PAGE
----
But a review of its service records, which the AP obtained from the National Archives, and an accounting provided by the Air Force call that picture into question.
Instead of moving to Afghanistan, as he claimed, the records state that Majewski was based at Kadena Air Base in Japan for much of his active duty. He was later sent for six months to Qatar in May 2002, where he helped load and unload planes while serving as a “passenger operations specialist”, the records show.
While in Qatar, Majewski’s campaign said he would land at other air bases to transfer passengers and military supplies. They did not respond to a direct question about whether he has ever been to Afghanistan.
Experts argue that Majewski’s description of himself as a “combat veteran” is also misleading.
During the Persian Gulf War, countries used as combat support areas were first designated as combat zones, despite the low risk that the US military would face hostilities. Qatar was among the countries that received the designation.
Majewski’s campaign said he calls himself a combat veteran because the area he excelled in — Qatar — is a recognized combat zone.
There is also the matter of Majewski’s final rank and reenlistment code when he left active service after four years of service.
Most leave the service after four years, having earned several promotions that are usually awarded for length of service. Majewski came out with a rating that was a notch above where he started. His enlistment code also indicated that he could not enlist in the Air Force again.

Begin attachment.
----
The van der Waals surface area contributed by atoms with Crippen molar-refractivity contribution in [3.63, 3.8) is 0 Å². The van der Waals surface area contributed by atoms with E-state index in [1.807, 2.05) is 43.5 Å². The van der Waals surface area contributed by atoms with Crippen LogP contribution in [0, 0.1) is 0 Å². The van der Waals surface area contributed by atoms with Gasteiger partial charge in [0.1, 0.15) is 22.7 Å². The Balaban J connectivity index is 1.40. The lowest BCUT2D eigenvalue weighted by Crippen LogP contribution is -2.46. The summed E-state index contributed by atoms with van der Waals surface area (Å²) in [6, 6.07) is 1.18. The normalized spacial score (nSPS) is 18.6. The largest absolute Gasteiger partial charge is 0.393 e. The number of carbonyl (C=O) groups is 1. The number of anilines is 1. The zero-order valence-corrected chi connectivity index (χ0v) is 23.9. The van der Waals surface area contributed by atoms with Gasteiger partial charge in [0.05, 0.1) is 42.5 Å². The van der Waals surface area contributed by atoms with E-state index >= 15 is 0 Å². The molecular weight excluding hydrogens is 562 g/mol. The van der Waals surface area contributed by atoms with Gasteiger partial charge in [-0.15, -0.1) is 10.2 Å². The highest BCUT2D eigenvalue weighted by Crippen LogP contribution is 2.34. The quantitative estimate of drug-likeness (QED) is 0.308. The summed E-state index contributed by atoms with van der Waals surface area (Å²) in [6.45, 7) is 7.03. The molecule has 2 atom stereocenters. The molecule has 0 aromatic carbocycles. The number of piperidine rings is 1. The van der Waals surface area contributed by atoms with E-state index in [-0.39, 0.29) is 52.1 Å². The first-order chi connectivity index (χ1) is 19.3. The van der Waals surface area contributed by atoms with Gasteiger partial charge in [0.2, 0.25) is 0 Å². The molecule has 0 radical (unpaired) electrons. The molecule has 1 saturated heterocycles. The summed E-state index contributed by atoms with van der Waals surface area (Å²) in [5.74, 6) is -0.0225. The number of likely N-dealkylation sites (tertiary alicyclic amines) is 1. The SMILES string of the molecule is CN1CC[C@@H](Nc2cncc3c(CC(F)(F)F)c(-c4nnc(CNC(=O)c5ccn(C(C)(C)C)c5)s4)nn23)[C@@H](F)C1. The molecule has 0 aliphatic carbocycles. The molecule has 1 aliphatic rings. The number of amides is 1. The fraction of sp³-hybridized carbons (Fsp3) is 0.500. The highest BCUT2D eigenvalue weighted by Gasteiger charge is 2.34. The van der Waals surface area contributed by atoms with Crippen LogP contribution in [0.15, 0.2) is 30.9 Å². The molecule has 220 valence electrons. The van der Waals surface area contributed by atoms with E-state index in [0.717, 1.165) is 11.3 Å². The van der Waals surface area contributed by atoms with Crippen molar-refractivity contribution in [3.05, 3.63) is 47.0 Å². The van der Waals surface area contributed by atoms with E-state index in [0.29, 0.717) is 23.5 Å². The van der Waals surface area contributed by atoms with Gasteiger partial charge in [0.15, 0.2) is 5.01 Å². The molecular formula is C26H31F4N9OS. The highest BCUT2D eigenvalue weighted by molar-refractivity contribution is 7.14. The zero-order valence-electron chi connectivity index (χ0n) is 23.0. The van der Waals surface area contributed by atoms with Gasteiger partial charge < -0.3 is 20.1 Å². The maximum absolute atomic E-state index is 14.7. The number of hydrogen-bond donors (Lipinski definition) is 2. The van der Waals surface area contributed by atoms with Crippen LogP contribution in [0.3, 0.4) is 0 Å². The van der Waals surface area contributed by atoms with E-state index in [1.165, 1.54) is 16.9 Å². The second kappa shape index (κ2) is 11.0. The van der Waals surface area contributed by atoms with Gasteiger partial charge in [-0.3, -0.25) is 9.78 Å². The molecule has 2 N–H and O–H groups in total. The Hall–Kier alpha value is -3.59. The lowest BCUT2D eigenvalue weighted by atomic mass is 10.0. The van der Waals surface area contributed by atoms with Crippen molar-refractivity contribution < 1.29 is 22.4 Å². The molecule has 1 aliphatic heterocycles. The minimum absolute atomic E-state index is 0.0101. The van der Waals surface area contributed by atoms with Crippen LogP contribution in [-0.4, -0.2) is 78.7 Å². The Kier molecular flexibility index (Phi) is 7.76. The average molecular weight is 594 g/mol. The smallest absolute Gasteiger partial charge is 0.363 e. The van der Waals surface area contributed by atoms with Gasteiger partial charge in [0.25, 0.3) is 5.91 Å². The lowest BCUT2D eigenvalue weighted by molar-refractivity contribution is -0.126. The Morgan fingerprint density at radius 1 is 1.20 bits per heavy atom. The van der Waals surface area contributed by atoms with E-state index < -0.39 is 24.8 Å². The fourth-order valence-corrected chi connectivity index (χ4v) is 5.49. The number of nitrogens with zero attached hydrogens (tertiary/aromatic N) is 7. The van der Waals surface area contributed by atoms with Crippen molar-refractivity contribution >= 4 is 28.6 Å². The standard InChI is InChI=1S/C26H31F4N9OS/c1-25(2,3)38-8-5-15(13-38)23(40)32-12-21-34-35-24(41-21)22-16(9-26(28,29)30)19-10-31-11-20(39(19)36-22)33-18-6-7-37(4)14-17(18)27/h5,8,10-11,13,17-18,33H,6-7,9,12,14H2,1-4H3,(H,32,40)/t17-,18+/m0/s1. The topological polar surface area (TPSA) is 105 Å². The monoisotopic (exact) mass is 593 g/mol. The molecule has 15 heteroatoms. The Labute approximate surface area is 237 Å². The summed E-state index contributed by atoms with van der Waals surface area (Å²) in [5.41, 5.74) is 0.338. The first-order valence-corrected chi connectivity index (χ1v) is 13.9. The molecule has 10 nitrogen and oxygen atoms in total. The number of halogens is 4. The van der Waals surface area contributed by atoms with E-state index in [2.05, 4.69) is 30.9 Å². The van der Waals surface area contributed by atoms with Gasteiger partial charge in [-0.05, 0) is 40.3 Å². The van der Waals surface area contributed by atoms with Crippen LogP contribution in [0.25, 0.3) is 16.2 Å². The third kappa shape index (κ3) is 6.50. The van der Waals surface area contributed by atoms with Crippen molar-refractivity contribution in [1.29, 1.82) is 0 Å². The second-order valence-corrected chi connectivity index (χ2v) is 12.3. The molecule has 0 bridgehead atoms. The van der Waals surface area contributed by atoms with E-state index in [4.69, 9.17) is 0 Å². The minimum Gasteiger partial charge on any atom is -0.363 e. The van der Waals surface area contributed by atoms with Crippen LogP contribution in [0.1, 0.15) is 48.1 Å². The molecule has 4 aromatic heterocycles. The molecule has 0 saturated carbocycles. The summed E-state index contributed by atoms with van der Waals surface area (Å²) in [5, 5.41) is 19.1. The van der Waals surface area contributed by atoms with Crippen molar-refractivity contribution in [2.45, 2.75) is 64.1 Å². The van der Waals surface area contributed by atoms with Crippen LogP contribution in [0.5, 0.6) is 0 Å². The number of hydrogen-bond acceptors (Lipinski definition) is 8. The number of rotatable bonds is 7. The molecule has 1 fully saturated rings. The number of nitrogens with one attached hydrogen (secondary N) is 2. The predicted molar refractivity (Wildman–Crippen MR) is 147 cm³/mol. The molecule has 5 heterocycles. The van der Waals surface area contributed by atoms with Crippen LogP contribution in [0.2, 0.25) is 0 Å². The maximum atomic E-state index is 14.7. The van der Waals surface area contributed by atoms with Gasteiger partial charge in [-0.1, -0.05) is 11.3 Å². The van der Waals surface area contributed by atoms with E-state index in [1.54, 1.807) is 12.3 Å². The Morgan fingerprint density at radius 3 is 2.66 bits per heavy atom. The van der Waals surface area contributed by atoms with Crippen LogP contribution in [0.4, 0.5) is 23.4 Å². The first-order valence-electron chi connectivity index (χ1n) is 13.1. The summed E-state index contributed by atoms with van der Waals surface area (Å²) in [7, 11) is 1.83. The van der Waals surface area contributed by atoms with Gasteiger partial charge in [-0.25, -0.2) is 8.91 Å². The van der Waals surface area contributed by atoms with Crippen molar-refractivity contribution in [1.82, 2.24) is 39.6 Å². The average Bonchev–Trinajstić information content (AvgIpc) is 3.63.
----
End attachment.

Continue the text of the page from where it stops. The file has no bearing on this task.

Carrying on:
Majewski’s campaign said he received what is called an extrajudicial punishment after a 2001 altercation in his dormitory that resulted in relegation.
Since gaining traction in his congressional campaign, he has denied he is a follower of the QAnon conspiracy theory while downplaying his role in the January 6 insurrection.
The baseless and apocalyptic belief QAnon posits that Trump is fighting entrenched enemies in the government and also involves Satanism and child sex trafficking.
“Let me be clear, I denounce QAnon. I don’t support Q and I don’t agree with his conspiracy theories,” Majewski said in his statement to the AP.
But in the past, Majewski has repeatedly posted QAnon references and memes on social media, donned a QAnon shirt during a TV interview, and described Zak Paine, a QAnon influencer, as a “good friend.”
Then there is Majewski’s participation in the January 6 insurrection. Majewski said he raised about $25,000 to help dozens of people attend the “Stop the Steal” rally that preceded the attack on the Capitol. He also traveled to the event with Paine.
Majewski acknowledged that he was outside the Capitol, but denies having entered the building. Still, he regretted the decision on a QAnon live stream a week after the attack, stating he was “upset with myself” for not getting in.
In his statement, Majewski said, “I deeply regret being on the Capitol that day” and “I did not break the law.
LaPorta reported from Wilmington, North Carolina. Associated Press investigative researcher Randy Herschaft in New York contributed to this report.